Skip to main content

View Diary: A Liberal Foreign Policy: The Lessons Iraq Debacle Opponents Did Not Forget (163 comments)

Comment Preferences

  •  not so much up on the full history here (1+ / 0-)
    Recommended by:
    gogol

    with respect to this dude.

    as confessions/mea culpas go this seems pretty sincere.

    perhaps i would feel more outrage if i saw the cheering and hand holding of the bush admin first hand.

    alas, i have not.

    but if someone can point me in the right direction that'd be great.

    i just want to place this sentence:

    If democracy couldn't provide economic opportunity it would lose people's faith.

    next to this sentence:

    And I did not grasp the critical link between the invasion's credibility in the world and its credibility in Iraq.

    just to see what they look like together.

    "No, I understand that. But I - I would really like to have a chance to discuss what you keep telling me what I'm not discussing." -- Rep. Barney Frank.

    by BiminiCat on Thu May 11, 2006 at 07:51:15 PM PDT

    •  Search Armando and Beinart (0+ / 0-)

      and you'll see some of it here.

      "All knew that Armando was an Armory of Wisdom. But then, who are these with whom Armando crossed verbal swords?"

      by Armando on Thu May 11, 2006 at 08:14:04 PM PDT

      [ Parent ]

      •  ok... wait a second... (0+ / 0-)

        this beinert..??

        [A]n insightful guide to how the Democratic Party can retake power -- Peter Beinart, NY Times

        "No, I understand that. But I - I would really like to have a chance to discuss what you keep telling me what I'm not discussing." -- Rep. Barney Frank.

        by BiminiCat on Thu May 11, 2006 at 09:13:07 PM PDT

        [ Parent ]

        •  This one I write about (0+ / 0-)

          "All knew that Armando was an Armory of Wisdom. But then, who are these with whom Armando crossed verbal swords?"

          by Armando on Thu May 11, 2006 at 09:19:27 PM PDT

          [ Parent ]

        •  This guy (0+ / 0-)

          Kerry was a flawed candidate, but he was not the fundamental problem. The fundamental problem was the party's liberal base, which would have refused to nominate anyone who proposed redefining the Democratic Party in the way the ADA did in 1947. The challenge for Democrats today is not to find a different kind of presidential candidate. It is to transform the party at its grassroots so that a different kind of presidential candidate can emerge. That means abandoning the unity-at-all-costs ethos that governed American liberalism in 2004. And it requires a sustained battle to wrest the Democratic Party from the heirs of Henry Wallace. In the party today, two such heirs loom largest: Michael Moore and MoveOn.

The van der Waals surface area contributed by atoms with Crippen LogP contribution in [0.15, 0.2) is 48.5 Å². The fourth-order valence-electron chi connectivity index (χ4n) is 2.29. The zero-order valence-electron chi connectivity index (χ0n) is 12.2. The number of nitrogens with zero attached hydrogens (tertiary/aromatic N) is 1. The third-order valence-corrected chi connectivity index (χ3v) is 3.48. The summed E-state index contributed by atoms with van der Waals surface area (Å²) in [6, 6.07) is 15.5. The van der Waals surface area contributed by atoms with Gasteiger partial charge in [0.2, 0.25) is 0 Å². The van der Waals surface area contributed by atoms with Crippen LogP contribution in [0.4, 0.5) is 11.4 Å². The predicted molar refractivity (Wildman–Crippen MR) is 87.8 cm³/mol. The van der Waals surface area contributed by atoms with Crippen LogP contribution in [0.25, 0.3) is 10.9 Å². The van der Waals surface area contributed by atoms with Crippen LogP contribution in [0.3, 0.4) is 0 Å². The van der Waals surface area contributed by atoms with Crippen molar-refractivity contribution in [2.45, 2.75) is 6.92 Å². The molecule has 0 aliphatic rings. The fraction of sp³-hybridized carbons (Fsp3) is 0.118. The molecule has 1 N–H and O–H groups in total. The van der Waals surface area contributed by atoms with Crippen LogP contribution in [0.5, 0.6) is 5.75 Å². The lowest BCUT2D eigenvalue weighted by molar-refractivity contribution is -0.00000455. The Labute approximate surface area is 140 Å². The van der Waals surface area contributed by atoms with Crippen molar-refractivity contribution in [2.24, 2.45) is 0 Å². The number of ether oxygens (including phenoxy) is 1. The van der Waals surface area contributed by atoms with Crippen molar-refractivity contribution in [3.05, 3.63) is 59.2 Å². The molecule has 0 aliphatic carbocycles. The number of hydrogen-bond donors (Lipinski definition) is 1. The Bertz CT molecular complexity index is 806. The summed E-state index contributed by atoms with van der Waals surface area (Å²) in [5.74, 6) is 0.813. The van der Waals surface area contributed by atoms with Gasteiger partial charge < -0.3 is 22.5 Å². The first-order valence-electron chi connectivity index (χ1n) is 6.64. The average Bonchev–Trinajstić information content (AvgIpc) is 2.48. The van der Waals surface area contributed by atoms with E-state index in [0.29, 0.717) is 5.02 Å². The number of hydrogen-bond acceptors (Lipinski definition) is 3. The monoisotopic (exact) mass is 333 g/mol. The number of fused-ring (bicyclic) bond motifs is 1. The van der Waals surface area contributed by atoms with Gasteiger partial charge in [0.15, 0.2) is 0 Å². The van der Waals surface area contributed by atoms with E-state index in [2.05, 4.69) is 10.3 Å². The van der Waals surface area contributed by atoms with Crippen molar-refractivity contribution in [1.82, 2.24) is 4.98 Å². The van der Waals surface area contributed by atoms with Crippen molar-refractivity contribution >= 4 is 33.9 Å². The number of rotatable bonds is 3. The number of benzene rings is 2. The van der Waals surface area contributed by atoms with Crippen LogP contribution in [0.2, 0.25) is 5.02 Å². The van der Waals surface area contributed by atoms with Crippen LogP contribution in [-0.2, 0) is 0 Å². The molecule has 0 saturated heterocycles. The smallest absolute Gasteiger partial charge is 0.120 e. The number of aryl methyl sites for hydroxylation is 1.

In 1950, the journal The New Leader divided American liberals into "hards" and "softs." The hards, epitomized by the ADA, believed anti-communism was the fundamental litmus test for a decent left. Non-communism was not enough; opposition to the totalitarian threat was the prerequisite for membership in American liberalism because communism was the defining moral challenge of the age.

          The softs, by contrast, were not necessarily communists themselves. But they refused to make anti-communism their guiding principle. For them, the threat to liberal values came entirely from the right--from militarists, from red-baiters, and from the forces of economic reaction. To attack the communists, reliable allies in the fight for civil rights and economic justice, was a distraction from the struggle for progress.

          Moore is the most prominent soft in the United States today. Most Democrats agree with him about the Iraq war, about Ashcroft, and about Bush. What they do not recognize, or do not acknowledge, is that Moore does not oppose Bush's policies because he thinks they fail to effectively address the terrorist threat; he does not believe there is a terrorist threat. For Moore, terrorism is an opiate whipped up by corporate bosses. In Dude, Where's My Country?, he says it plainly: "There is no terrorist threat." And he wonders, "Why has our government gone to such absurd lengths to convince us our lives are in danger?"

          Moore views totalitarian Islam the way [Henry] Wallace viewed communism: As a phantom, a ruse employed by the only enemies that matter, those on the right. Saudi extremists may have brought down the Twin Towers, but the real menace is the Carlyle Group. Today, most liberals naïvely consider Moore a useful ally, a bomb-thrower against a right-wing that deserves to be torched. What they do not understand is that his real casualties are on the decent left. When Moore opposes the war against the Taliban, he casts doubt upon the sincerity of liberals who say they opposed the Iraq war because they wanted to win in Afghanistan first. When Moore says terrorism should be no greater a national concern than car accidents or pneumonia, he makes it harder for liberals to claim that their belief in civil liberties does not imply a diminished vigilance against Al Qaeda.

          Moore is a non-totalitarian, but, like Wallace, he is not an anti-totalitarian. And, when Democratic National Committee Chairman Terry McAuliffe and Tom Daschle flocked to the Washington premiere of Fahrenheit 9/11, and when Moore sat in Jimmy Carter's box at the Democratic convention, many Americans wondered whether the Democratic Party was anti-totalitarian either.